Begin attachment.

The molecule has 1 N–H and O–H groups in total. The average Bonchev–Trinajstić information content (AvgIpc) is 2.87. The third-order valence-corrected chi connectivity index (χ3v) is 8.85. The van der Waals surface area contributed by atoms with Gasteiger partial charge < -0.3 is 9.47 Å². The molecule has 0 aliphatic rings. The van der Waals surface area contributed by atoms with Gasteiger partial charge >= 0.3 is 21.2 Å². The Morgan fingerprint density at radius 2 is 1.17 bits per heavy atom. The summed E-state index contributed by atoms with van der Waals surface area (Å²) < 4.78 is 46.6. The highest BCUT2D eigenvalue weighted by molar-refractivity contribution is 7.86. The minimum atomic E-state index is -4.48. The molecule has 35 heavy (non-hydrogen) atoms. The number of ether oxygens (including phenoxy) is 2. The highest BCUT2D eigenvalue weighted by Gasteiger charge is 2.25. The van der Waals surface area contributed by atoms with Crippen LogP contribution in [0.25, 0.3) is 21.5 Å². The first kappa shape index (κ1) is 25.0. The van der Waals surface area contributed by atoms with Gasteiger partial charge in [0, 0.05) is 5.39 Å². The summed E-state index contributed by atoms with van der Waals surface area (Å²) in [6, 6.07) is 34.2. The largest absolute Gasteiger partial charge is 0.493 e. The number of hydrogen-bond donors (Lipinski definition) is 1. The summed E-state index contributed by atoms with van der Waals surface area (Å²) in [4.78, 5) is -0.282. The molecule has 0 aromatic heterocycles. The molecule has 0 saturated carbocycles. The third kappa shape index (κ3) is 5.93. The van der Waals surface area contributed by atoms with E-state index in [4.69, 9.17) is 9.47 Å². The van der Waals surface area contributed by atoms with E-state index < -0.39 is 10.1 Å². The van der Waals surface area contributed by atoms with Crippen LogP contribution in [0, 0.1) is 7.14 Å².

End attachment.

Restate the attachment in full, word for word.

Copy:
The molecule has 1 N–H and O–H groups in total. The average Bonchev–Trinajstić information content (AvgIpc) is 2.87. The third-order valence-corrected chi connectivity index (χ3v) is 8.85. The van der Waals surface area contributed by atoms with Gasteiger partial charge < -0.3 is 9.47 Å². The molecule has 0 aliphatic rings. The van der Waals surface area contributed by atoms with Gasteiger partial charge >= 0.3 is 21.2 Å². The Morgan fingerprint density at radius 2 is 1.17 bits per heavy atom. The summed E-state index contributed by atoms with van der Waals surface area (Å²) < 4.78 is 46.6. The highest BCUT2D eigenvalue weighted by molar-refractivity contribution is 7.86. The minimum atomic E-state index is -4.48. The molecule has 35 heavy (non-hydrogen) atoms. The number of ether oxygens (including phenoxy) is 2. The highest BCUT2D eigenvalue weighted by Gasteiger charge is 2.25. The van der Waals surface area contributed by atoms with Crippen LogP contribution in [0.25, 0.3) is 21.5 Å². The first kappa shape index (κ1) is 25.0. The van der Waals surface area contributed by atoms with Gasteiger partial charge in [0, 0.05) is 5.39 Å². The summed E-state index contributed by atoms with van der Waals surface area (Å²) in [6, 6.07) is 34.2. The largest absolute Gasteiger partial charge is 0.493 e. The number of hydrogen-bond donors (Lipinski definition) is 1. The summed E-state index contributed by atoms with van der Waals surface area (Å²) in [4.78, 5) is -0.282. The molecule has 0 aromatic heterocycles. The molecule has 0 saturated carbocycles. The third kappa shape index (κ3) is 5.93. The van der Waals surface area contributed by atoms with E-state index in [4.69, 9.17) is 9.47 Å². The van der Waals surface area contributed by atoms with E-state index < -0.39 is 10.1 Å². The van der Waals surface area contributed by atoms with Crippen LogP contribution in [0, 0.1) is 7.14 Å².